The Latest On: science
The future is now -- at least, the future is now in theaters. And what the future looks like, particularly, our cities in the future, is highly disputed in the pop culture realm.
Anyone concerned about the consequences of climate disruption (my term-of-choice for global warming) might want to pay close attention to what’s happening "down under." Julie Cart's must-read recent article in the L.A. Times, which paints an unsettling picture of a possible global future already underway in Australia, is a good place to start.
Today, the Environmental Protection Agency took a giant step away from the path it was on under Bush by moving a step closer to finding that carbon dioxide from major global warming polluters threatens our health and well being.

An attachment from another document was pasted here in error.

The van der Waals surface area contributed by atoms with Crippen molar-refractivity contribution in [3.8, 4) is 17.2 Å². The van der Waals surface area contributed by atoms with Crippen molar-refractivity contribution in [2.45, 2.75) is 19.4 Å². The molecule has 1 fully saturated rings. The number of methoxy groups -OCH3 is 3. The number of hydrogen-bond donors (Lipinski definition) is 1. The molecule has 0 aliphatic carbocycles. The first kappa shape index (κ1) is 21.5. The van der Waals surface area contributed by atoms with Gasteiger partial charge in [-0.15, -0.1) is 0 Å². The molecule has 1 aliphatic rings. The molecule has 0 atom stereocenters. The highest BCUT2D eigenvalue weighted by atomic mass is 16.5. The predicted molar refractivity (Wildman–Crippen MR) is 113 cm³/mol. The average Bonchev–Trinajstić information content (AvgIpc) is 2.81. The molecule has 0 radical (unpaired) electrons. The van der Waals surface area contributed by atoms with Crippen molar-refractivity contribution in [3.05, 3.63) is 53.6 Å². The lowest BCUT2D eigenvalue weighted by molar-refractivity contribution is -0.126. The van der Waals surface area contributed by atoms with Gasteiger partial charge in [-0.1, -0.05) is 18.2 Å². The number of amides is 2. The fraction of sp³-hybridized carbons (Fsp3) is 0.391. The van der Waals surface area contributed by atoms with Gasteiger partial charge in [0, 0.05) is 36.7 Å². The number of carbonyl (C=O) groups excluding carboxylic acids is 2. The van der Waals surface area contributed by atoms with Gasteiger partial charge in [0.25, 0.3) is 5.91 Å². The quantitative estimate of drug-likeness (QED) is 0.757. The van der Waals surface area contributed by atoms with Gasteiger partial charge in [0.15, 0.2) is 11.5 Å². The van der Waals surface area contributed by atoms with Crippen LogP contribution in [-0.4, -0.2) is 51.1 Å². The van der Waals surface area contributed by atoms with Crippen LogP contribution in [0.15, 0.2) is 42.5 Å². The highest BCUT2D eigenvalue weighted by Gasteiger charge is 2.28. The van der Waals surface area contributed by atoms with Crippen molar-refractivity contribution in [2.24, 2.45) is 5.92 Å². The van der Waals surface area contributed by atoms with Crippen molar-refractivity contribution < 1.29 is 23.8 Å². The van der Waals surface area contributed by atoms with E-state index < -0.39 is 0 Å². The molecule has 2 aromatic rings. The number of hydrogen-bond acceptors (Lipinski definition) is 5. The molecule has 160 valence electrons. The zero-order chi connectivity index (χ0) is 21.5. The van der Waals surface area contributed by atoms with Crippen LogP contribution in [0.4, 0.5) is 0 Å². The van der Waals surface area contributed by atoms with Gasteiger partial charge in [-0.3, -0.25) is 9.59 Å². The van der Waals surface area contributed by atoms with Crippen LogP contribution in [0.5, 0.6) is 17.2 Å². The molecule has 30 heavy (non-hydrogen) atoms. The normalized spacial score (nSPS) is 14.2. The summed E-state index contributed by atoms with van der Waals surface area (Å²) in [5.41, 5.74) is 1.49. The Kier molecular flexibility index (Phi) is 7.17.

The EPA proposal to the White House could result in national limits on carbon dioxide and other greenhouse gases.
One year ago in this column, I called on Environmental Protection Agency chief Stephen Johnson to resign for letting politics, not science, guide his agency's decisions. Nor was I alone—10,000 EPA employees were in open revolt for the same reason. Johnson was defying the Supreme Court's ruling that his agency should move forward on climate change and was refusing to approve California's forward-looking controls on climate-altering pollution.